Final Exam Survival Tips

I’m taking a short break from holiday posts to write for those you who have final exams coming up!

It doesn’t matter how long you’ve been in school, finals week can really take a lot out of you. These are my top 10 tips to help you survive finals!

  1. Mark Your Deadlines. First, mark deadlines like paper due dates and test times. Next, check for conflicts if you have two tests that overlap, or if you’re scheduled for work during a test time, you need to resolve that as quickly as possible.
  2. Set a Study Schedule. While you have your calendar out, mark out your study plan for the days ahead – you dont want to be studying for a history test on Friday if you have a Math test tomorrow. Schedule time for the nearest deadlines first, and break your time into hours and subjects. Don’t try to spend all day studying one thing or you will burn out. Also, remember that it will probably take you longer than you think to write a paper.
  3. Take Care of Your Body. If you don’t take care of your body, you could hit a slump right when you need the most energy. Take time to eat healthy meals (that means fruits and veggies, carbs and proteins, not just a Snickers bar and a Gatorade) and schedule time for sleep. If you are having trouble sleeping, check out these tips about how to fall asleep even when you’re stressed.
  4. Gather Your Supplies. Get your supplies: Blue Books, Scantrons, pens, pencils–well before the test starts. You don’t want to have to ask your professor if he or she has a spare Scantron.
  5. Make Outlines. One of the best ways to keep focused on what you’re studying is to make an outline (I’ve even made outlines of outlines for really hard classes). It helps if you pick out the key points which can serve as a study tool for later. Sydney at That College Kid has a great post about the basics of creating a successful outline.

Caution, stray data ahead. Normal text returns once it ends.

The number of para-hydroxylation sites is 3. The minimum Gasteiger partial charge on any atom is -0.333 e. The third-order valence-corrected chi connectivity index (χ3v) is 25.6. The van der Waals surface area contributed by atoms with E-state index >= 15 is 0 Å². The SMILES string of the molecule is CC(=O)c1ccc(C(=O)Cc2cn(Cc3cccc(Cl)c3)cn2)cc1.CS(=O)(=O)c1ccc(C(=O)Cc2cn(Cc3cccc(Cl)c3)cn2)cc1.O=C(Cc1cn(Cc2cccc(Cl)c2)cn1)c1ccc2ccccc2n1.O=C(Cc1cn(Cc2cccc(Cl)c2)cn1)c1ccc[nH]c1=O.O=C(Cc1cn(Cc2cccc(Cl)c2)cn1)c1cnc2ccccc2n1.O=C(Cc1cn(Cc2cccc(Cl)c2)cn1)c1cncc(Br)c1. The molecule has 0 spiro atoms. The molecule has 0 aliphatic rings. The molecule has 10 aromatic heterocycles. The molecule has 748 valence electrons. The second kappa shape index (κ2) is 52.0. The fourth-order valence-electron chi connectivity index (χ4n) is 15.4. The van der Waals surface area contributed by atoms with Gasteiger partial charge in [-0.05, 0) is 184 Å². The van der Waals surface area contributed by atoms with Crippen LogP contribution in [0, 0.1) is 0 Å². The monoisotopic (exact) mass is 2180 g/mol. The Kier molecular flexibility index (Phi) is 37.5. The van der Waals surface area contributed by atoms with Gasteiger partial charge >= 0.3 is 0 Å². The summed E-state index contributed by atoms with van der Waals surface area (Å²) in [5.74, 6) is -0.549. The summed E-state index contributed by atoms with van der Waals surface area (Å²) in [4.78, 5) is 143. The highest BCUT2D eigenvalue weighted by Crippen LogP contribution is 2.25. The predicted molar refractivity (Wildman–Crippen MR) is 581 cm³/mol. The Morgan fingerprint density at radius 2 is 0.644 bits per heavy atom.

6. Rewrite Notes. Having a hard time making your lecture notes stick? Rewriting your notes takes longer than skimming them. The extra time you spend rewriting can help engrain the information in your mind.
  7. Get Creative. Everyone has a different studying style – some people are visual learners, others are better at listening. Find out what works for you, and do it. This can be anything from putting sticky notes with hard-to-remember facts on your computer monitor, to listening to podcasts of lectures while you eat breakfast.
  8. Be Honest. With all the stress and tension that goes on during this time, some students are tempted to get someone else to write their paper, to sneak an answer from the person next to them, or to plagiarize. It definitely isn’t worth it. Professors check for plagiarism, and the consequences of cheating on just one test could cost you your GPA.
  9. Take Breaks. Your mind needs time to rest and refresh, so taking breaks can help you feel more alert (as I mentioned when I wrote about how to stay awake when you’re studying). Make time to go for a walk, hit the gym, call a friend, or even watch some TV – it will help you refresh your mind.
  10. Finesse. For final papers, get someone to proofread! This is especially critical if you’ve done the whole paper all in one sitting. I did a lot of writing in college, and I can tell you from experience that you will almost definitely make some mistakes, especially during finals week. Also, make sure you staple your paper. You’d be surprised how many people turn in paper clipped or dog-eared final papers – it makes you look unprepared, and that could affect your grade.